AVI-SPL wants to help your teams stay connected and productive during this difficult time as most of us are working, collaborating, and leading from home. Our Together We Can series offers helpful ideas and resources. Below is this week’s edition. Read all Together We Can posts.

If you’re one of the millions of people working from home for several weeks, you may find that the reality of full-time remote work is less than ideal. I reached out to coworkers and friends to chat about the work-from-home reality that’s setting in. This week in our Together We Can series, I’m sharing remote work challenges along with ideas to upgrade your workspace and stay positive and productive.

Homemade standing desks

One office item you may be missing is your standing desk. If you don’t want to invest in a standing desk for your at-home workspace, simply improvise. A sturdy box or crate top put your laptop on is one DIY solution that takes no time at all. Your kitchen counter may do the job too. Try that option during non-mealtimes when this family space (hopefully) isn’t crowded.

Have a second workspace

After weeks of working from home, you may need a change of scenery during the day, a different space due to natural lighting changes in the afternoon, or a quieter area for important calls. Finding an alternate workspace can be challenging if you’re sharing space with spouses and children who are also doing work and classes at home. While you don’t want to spend the day in your bedroom, that space may be a short-term option for essential calls. A large closet works in a pinch too for those times when privacy is a must. Just remember to turn your camera off.

Change the lighting

The lighting in your home is softer than the fluorescent bulbs used in the office. The warmer light from your lamps and overhead lighting could be a welcome change. If, however, you find your workplace light makes you too relaxed and unable to concentrate, switch to bright white LED bulbs to help stay focused and alert. For reading-intensive tasks, add a desk lamp with different hues and brightness levels.

Upgrade your work-from-home equipment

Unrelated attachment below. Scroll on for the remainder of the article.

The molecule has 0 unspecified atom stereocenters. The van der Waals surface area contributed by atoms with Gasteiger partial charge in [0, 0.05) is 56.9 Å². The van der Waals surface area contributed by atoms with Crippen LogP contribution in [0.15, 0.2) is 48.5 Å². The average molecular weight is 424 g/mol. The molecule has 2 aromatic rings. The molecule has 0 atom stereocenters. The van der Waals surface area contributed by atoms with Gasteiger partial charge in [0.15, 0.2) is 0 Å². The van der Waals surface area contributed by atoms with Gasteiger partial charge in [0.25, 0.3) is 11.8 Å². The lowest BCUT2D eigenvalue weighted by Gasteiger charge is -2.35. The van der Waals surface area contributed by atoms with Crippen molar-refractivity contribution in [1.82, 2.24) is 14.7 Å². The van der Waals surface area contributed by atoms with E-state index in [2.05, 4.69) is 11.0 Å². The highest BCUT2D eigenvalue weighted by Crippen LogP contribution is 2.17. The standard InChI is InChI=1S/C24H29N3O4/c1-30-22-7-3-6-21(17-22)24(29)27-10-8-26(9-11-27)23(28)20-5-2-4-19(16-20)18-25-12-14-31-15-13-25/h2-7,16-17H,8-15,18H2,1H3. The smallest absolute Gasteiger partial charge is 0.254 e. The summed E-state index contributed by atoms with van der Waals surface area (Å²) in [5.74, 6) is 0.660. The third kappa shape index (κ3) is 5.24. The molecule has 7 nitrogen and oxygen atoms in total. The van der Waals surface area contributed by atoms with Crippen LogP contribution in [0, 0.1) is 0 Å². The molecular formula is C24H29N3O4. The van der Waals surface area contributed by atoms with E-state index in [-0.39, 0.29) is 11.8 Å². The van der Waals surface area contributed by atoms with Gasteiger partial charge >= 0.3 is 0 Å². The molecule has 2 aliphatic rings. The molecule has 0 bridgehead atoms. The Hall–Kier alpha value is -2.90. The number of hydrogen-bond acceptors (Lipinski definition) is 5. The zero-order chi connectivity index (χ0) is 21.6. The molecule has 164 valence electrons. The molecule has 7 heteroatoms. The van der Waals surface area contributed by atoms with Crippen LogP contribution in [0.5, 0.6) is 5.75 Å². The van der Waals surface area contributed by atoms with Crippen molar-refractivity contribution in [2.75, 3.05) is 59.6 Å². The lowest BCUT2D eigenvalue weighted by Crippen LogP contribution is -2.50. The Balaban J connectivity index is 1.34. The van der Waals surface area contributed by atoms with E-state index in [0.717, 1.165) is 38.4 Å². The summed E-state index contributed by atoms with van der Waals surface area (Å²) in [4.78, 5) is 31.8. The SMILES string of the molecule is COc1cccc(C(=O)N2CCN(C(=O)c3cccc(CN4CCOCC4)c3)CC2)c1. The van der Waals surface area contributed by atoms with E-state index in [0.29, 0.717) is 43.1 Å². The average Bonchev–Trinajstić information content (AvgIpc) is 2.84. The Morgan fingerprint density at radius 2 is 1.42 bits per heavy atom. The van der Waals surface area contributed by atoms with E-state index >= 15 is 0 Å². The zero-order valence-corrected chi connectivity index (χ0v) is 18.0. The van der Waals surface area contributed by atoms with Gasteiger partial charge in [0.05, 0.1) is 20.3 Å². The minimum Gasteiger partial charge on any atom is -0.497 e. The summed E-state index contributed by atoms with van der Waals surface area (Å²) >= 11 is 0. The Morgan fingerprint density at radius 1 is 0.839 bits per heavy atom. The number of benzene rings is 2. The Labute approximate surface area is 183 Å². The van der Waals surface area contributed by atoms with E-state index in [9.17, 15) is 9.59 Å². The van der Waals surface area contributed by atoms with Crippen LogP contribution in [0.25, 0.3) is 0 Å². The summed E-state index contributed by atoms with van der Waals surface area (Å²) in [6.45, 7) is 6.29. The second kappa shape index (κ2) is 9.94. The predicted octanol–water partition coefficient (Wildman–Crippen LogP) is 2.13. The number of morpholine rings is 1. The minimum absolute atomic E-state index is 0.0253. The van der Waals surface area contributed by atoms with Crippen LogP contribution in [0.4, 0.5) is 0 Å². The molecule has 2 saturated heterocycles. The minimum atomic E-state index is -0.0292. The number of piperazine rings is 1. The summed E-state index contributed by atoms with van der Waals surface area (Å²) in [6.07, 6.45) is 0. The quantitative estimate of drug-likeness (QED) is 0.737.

Most of us have mobile phone earbuds that work for video meetings. If they are comfortable to wear all day and provide quality sound, you’re all set. If you’re like me, earbuds are less than ideal since they tend to fall out of your ears, and you never get the mic in the perfect spot. In addition to earbud woes, your laptop’s built-in webcam may not work well, or perhaps the desktop in your home office doesn’t even have a webcam.

Crestron Remote Executive Zoom Bundle
Crestron Remote Executive Zoom Bundle

Those are signs that you’re ready for a work-from-home equipment upgrade to fully participate in virtual meetings. Try a quality headset with an attached microphone. Also, if your shared workspace is less than quiet, noise-canceling headphones can help you stay focused. Now you can shop for remote-work bundles that make finding the right equipment fast and simple. Managers and executives may need a more complete remote collaboration package to lead their virtual teams.  AVI-SPL Quick-Shop bundles include various headsets, cameras, and webcams for each team member’s needs.

Try to limit distractions and interruptions

Based on my conversations, distractions and interruptions are the most common work-from-home challenges. Working at different times of the day can help. Lately, I’ve been receiving emails and Microsoft Teams notifications rather early and late in the day. I’m guessing those are from parents who are making the best out of working from home with children who need attention and help with digital classes during traditional work hours.

Flexing your work schedule could be beneficial for you too. Since few of us are commuting, that gives us a little more time to work with each day. Tackle emails and project tasks before little ones are awake, while they nap, or after their bedtime. That leaves you time in the middle of the day to supervise your children’s online classes.

Of course, you can’t avoid all midday meetings, and some uninvited guests could wander into the home office looking for a snack or help with homework. It’s not feasible to constantly keep your finger at the ready to turn off your video feed during an online meeting. A virtual background is a better solution. When your virtual background is displayed, coworkers won’t see little ones peaking into the meeting until your visitors get close to you. That gives you a much-needed few seconds to turn off your webcam.

Avoid the potato syndrome

Take time to learn the nuances of how your video conferencing software works. If you do use a virtual background or other fun meeting tools, make sure you know how to turn those enhancements off. Otherwise, you could get stuck as a potato for the remainder of your work-from-home tenure. MS Teams rolled out virtual backgrounds, and you can upload your own photos and videos to Zoom. Make sure the image you choose is work appropriate or ask if your team can provide a virtual background with the company logo.